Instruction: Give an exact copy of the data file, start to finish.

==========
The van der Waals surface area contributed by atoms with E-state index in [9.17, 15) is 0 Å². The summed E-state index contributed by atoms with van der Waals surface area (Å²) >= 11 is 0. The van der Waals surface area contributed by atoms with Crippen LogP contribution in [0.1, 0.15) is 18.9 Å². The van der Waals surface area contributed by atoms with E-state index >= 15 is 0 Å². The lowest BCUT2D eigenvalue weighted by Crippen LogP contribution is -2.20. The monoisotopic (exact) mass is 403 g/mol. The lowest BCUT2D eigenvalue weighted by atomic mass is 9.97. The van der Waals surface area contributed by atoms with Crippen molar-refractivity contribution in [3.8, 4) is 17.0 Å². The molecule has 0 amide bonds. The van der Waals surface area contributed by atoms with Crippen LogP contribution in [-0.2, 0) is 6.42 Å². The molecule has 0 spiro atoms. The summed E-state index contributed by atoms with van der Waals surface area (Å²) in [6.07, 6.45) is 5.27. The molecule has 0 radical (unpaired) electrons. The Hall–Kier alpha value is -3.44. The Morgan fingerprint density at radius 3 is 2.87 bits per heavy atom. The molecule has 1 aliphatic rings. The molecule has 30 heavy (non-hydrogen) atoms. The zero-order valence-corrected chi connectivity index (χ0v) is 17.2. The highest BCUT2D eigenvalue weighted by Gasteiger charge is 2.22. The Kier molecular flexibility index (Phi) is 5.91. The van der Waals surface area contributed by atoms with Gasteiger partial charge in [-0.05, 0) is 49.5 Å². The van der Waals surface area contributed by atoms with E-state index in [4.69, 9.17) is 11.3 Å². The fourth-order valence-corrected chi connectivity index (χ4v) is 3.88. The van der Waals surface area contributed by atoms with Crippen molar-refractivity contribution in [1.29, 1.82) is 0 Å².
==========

The van der Waals surface area contributed by atoms with E-state index in [9.17, 15) is 0 Å². The summed E-state index contributed by atoms with van der Waals surface area (Å²) >= 11 is 0. The van der Waals surface area contributed by atoms with Crippen LogP contribution in [0.1, 0.15) is 18.9 Å². The van der Waals surface area contributed by atoms with E-state index >= 15 is 0 Å². The lowest BCUT2D eigenvalue weighted by Crippen LogP contribution is -2.20. The monoisotopic (exact) mass is 403 g/mol. The lowest BCUT2D eigenvalue weighted by atomic mass is 9.97. The van der Waals surface area contributed by atoms with Crippen molar-refractivity contribution in [3.8, 4) is 17.0 Å². The molecule has 0 amide bonds. The van der Waals surface area contributed by atoms with Crippen LogP contribution in [-0.2, 0) is 6.42 Å². The molecule has 0 spiro atoms. The summed E-state index contributed by atoms with van der Waals surface area (Å²) in [6.07, 6.45) is 5.27. The molecule has 0 radical (unpaired) electrons. The Hall–Kier alpha value is -3.44. The Morgan fingerprint density at radius 3 is 2.87 bits per heavy atom. The molecule has 1 aliphatic rings. The molecule has 30 heavy (non-hydrogen) atoms. The zero-order valence-corrected chi connectivity index (χ0v) is 17.2. The highest BCUT2D eigenvalue weighted by Gasteiger charge is 2.22. The Kier molecular flexibility index (Phi) is 5.91. The van der Waals surface area contributed by atoms with Gasteiger partial charge in [-0.05, 0) is 49.5 Å². The van der Waals surface area contributed by atoms with E-state index in [4.69, 9.17) is 11.3 Å². The fourth-order valence-corrected chi connectivity index (χ4v) is 3.88. The van der Waals surface area contributed by atoms with Crippen molar-refractivity contribution in [1.29, 1.82) is 0 Å².